I often do QuickTime screen recordings of slideshow presentations (e.g. Keynote).

These videos are 1080p 60fps and mostly text. They can go for minutes at a time with the same exact frame on-screen (static slide) yet have 60fps transitions between slides.

What are some compression tools or techniques that work best for this kind of video? I’m looking for something that keeps the text sharp while maintaining the 60fps animation transitions, without the file size being insane.

I’m not looking for answers like “use the Export for 1080p menu in QuickTime”. The best answer will have a solution that’s customized for the specific needs of a slideshow presentation video, perhaps using variable frame rate compression techniques.

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    -tune stillimage is, strictly speaking, meant for one static image for the span of the video, and will impact the slide turnover parts if those aren't simple cuts. And in my experience, I've gotten smaller files without it. – Gyan Apr 11 '16 at 20:55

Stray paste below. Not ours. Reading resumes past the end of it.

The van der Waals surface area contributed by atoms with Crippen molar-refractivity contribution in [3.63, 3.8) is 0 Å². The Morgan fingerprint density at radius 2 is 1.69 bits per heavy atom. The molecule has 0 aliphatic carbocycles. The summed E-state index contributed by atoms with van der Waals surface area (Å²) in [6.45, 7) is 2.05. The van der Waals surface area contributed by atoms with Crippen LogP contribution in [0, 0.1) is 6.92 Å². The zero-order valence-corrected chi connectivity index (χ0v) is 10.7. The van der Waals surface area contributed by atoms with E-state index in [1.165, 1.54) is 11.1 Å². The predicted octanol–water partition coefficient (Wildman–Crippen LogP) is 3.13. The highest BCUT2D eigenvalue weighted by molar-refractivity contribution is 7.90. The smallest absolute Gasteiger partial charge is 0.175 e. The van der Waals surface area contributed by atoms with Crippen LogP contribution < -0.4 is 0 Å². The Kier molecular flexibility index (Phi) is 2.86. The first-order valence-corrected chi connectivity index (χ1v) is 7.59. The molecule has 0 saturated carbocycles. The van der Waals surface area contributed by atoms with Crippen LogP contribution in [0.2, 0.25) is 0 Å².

x264 is the best-in-class encoder for generating H.264 video streams and you can use it via ffmpeg, a command-line tool, to encode to a small-sized file. Get a binary from here - opt for the latest nightly/snapshot release - and run

ffmpeg -i input.mov -c:v libx264 -crf 23 output.mov

The output will be the same constant frame rate as the input but x264 is very good at minimizing space consumed by frames which are the same as preceding ones. Lower CRF values produce better quality files at the cost of larger file sizes. 18 to 28 is a decent range to stick within.

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    This worked beautifully. I had a 17 minute 1080p screen capture of a Keynote presentation. Using this command, I was able to compress it from 278 MB to 38 MB, which is exactly what I wanted. – Sean Moubry Apr 14 '16 at 22:53
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    I would update this answer to include x265. My experience with a 61 minute recording of a slideshow presentation was the following. Original: AVC/AAC = 1.13 GB , x264/AAC (CRF=28) = 154 MB, x265/AAC (CRF=28) = 127 MB – Pau Coma Ramirez May 26 at 11:25
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    I would consider that a marginal improvement considering heavier resource use for s/w HEVC decoding. – Gyan May 26 at 12:05
  • @Gyan Not to mention the significant increase in encoding time as well (when bulk converting videos)! – Mateen Ulhaq Sep 10 at 20:54

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